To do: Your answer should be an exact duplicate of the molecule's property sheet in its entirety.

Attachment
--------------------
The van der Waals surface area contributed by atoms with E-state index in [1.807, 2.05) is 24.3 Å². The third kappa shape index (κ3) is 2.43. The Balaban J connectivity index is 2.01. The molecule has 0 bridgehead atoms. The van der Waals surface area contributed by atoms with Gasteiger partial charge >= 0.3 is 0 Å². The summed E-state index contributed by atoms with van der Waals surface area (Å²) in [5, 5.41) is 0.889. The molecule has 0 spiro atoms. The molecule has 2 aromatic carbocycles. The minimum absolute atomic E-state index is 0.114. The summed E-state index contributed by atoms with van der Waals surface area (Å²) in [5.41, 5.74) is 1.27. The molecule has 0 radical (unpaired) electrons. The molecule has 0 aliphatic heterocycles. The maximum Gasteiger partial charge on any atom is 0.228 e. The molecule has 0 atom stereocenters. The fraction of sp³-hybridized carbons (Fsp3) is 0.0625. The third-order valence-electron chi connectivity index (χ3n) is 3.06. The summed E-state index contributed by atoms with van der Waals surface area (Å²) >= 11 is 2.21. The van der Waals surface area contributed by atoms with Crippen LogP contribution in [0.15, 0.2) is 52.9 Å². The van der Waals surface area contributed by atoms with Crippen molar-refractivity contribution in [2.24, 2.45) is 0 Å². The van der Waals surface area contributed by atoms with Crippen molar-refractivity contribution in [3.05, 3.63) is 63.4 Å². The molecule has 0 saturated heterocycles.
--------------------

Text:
The van der Waals surface area contributed by atoms with E-state index in [1.807, 2.05) is 24.3 Å². The third kappa shape index (κ3) is 2.43. The Balaban J connectivity index is 2.01. The molecule has 0 bridgehead atoms. The van der Waals surface area contributed by atoms with Gasteiger partial charge >= 0.3 is 0 Å². The summed E-state index contributed by atoms with van der Waals surface area (Å²) in [5, 5.41) is 0.889. The molecule has 0 spiro atoms. The molecule has 2 aromatic carbocycles. The minimum absolute atomic E-state index is 0.114. The summed E-state index contributed by atoms with van der Waals surface area (Å²) in [5.41, 5.74) is 1.27. The molecule has 0 radical (unpaired) electrons. The molecule has 0 aliphatic heterocycles. The maximum Gasteiger partial charge on any atom is 0.228 e. The molecule has 0 atom stereocenters. The fraction of sp³-hybridized carbons (Fsp3) is 0.0625. The third-order valence-electron chi connectivity index (χ3n) is 3.06. The summed E-state index contributed by atoms with van der Waals surface area (Å²) >= 11 is 2.21. The van der Waals surface area contributed by atoms with Crippen LogP contribution in [0.15, 0.2) is 52.9 Å². The van der Waals surface area contributed by atoms with Crippen molar-refractivity contribution in [2.24, 2.45) is 0 Å². The van der Waals surface area contributed by atoms with Crippen molar-refractivity contribution in [3.05, 3.63) is 63.4 Å². The molecule has 0 saturated heterocycles.